Concealed Carry Considerations

Concealed Carry Considerations

By Michael Scott

It is challenging for anyone new to concealed carry to separate the bad information from the good, so let’s start with the basics. There are seven major areas that should help guide your decision to carry a concealed handgun.

Why Carry?
Those of us who choose to carry a concealed firearm recognize that the world is a dangerous place and are determined to protect ourselves, our family and other innocents when there is no other choice to be made. The decision to carry must be complemented with a commitment to act responsibly and accept the natural consequences that result from use of a firearm.

Legal Ramifications
There will be legal consequences if you are involved in a self-defense shooting. While this topic may be briefly covered in concealed carry classes, you have the absolute responsibility to understand your state’s rules, regulations and requirements pertaining to defensive use of a firearm. Don’t learn about the laws that affect your freedom secondhand. With rights come responsibilities. Know what these are and be vigilant about staying current because laws change.

Training, skills and mindset
Train with a qualified firearms expert as a first step but know that even the best technical training is not enough. Before you can resort to the use of deadly force, you must be certain about what situations legally and ethically require it, and be committed to action when faced with one of these situations. Be confident about your legal, ethical and moral stance before you resolve to carry a gun.

Where, How, and When
We don’t pick and choose when to buckle our children into their vehicle safety belts. Once the decision to carry has been made, treat your firearm like the safety tool that it is. As long as it can be concealed on your body in a safe and secure manner, carry everywhere it is legal to do so, all the time.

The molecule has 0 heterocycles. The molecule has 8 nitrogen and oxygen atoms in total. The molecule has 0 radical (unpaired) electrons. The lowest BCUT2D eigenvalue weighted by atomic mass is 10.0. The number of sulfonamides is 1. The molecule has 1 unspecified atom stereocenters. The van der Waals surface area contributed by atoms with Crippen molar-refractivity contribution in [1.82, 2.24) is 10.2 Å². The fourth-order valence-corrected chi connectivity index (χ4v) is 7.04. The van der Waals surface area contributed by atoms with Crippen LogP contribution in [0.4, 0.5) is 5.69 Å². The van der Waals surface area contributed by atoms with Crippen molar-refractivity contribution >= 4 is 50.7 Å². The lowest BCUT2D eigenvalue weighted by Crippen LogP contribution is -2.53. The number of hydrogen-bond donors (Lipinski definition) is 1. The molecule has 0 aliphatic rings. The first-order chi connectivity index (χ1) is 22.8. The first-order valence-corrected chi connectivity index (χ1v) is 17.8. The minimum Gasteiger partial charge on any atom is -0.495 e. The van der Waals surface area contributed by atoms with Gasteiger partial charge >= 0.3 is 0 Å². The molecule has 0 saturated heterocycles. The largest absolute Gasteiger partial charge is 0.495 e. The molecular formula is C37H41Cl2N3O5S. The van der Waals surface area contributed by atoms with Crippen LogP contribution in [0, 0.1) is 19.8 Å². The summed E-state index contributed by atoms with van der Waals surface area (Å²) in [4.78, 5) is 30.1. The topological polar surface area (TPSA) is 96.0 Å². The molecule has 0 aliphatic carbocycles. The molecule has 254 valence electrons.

The Gun
Gallons of ink have been wasted on this topic. What type, make, model, caliber, size, action…? Fundamentally, none of that matters. Your gun should fit your size and strength, be reliable, use commonly available ammunition and be capable of a rapid reload. The rest is personal preference. When you need a gun, any loaded and reliable gun will do.

The Holster
Many gun owners have a box full of unused holsters. Why? Like clothing, holsters are perceived as personal accessories. You can avoid this by recognizing up front that a holster must perform four main tasks: 1) safely secure the gun on your person, 2) conceal, 3) enable a one-handed draw and re-holster, and 4) be comfortable enough to wear for extended periods in different situations.

Sights and Lights
Handguns are notoriously difficult to shoot accurately. The lives of others depend on you being able to hit what you shoot at and nothing else. Everyone, even expert marksmen, can benefit from a dependable laser sight. In some cases, having a dedicated light attached to the handgun can be a good thing, but a laser sight should be viewed as an essential requirement.

Michael Scott is a writer living in southern Colorado. He retired from IBM in 2010 as a project manager, and is now occupied with writing on firearms, especially concealed carry and Second Amendment concerns, current social issues and works of fiction. He is a published author of the historical novel, The Q Fragments, and is currently at work on a second novel.

Michael was raised in a succession of small Texas towns, joined the US Navy where he spent eight years on active duty as a fire control technician working with various weapons systems ranging from the .45 cal Model 1911 through ICBM submarine based systems. After the Navy he obtained a Bachelor’s Degree in Anthropology with the University of Oklahoma, graduating Phi Beta Kappa in 1976. Before IBM he worked as a technical trainer with the Postal Service, a computer programmer, technical writer, lumberjack, stage hand, computer consultant, sound and road manager with a jazz band, IT help desk manager, project manager and program manager with IBM on multi-million dollar contracts.

Currently Michael and his wife are living quietly in a very small town, keeping in touch with family, writing, chasing deer out of the yard, and staying involved with the community. Michael has taken a vow to fly fish more this year and get out to the range more often.

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